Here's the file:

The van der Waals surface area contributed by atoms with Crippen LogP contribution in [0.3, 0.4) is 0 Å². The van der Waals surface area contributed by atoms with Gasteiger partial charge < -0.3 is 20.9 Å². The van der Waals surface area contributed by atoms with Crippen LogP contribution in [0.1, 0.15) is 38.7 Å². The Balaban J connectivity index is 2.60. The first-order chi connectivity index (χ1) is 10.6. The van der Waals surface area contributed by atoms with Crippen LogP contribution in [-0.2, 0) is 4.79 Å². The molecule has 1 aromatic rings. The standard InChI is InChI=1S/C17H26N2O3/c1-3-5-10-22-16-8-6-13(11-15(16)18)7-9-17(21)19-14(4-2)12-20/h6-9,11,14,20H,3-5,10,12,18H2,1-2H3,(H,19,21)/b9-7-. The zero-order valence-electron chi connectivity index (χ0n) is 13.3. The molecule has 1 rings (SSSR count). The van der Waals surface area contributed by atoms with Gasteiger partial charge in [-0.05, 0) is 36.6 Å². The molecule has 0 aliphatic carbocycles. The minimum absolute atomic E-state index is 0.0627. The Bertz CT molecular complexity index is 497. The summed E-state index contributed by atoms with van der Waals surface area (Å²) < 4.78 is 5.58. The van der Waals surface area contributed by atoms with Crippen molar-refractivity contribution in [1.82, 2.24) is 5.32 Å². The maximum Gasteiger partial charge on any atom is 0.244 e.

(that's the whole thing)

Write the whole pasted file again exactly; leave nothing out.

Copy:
The van der Waals surface area contributed by atoms with Crippen LogP contribution in [0.3, 0.4) is 0 Å². The van der Waals surface area contributed by atoms with Gasteiger partial charge < -0.3 is 20.9 Å². The van der Waals surface area contributed by atoms with Crippen LogP contribution in [0.1, 0.15) is 38.7 Å². The Balaban J connectivity index is 2.60. The first-order chi connectivity index (χ1) is 10.6. The van der Waals surface area contributed by atoms with Crippen LogP contribution in [-0.2, 0) is 4.79 Å². The molecule has 1 aromatic rings. The standard InChI is InChI=1S/C17H26N2O3/c1-3-5-10-22-16-8-6-13(11-15(16)18)7-9-17(21)19-14(4-2)12-20/h6-9,11,14,20H,3-5,10,12,18H2,1-2H3,(H,19,21)/b9-7-. The zero-order valence-electron chi connectivity index (χ0n) is 13.3. The molecule has 1 rings (SSSR count). The van der Waals surface area contributed by atoms with Gasteiger partial charge in [-0.05, 0) is 36.6 Å². The molecule has 0 aliphatic carbocycles. The minimum absolute atomic E-state index is 0.0627. The Bertz CT molecular complexity index is 497. The summed E-state index contributed by atoms with van der Waals surface area (Å²) < 4.78 is 5.58. The van der Waals surface area contributed by atoms with Crippen molar-refractivity contribution in [1.82, 2.24) is 5.32 Å². The maximum Gasteiger partial charge on any atom is 0.244 e.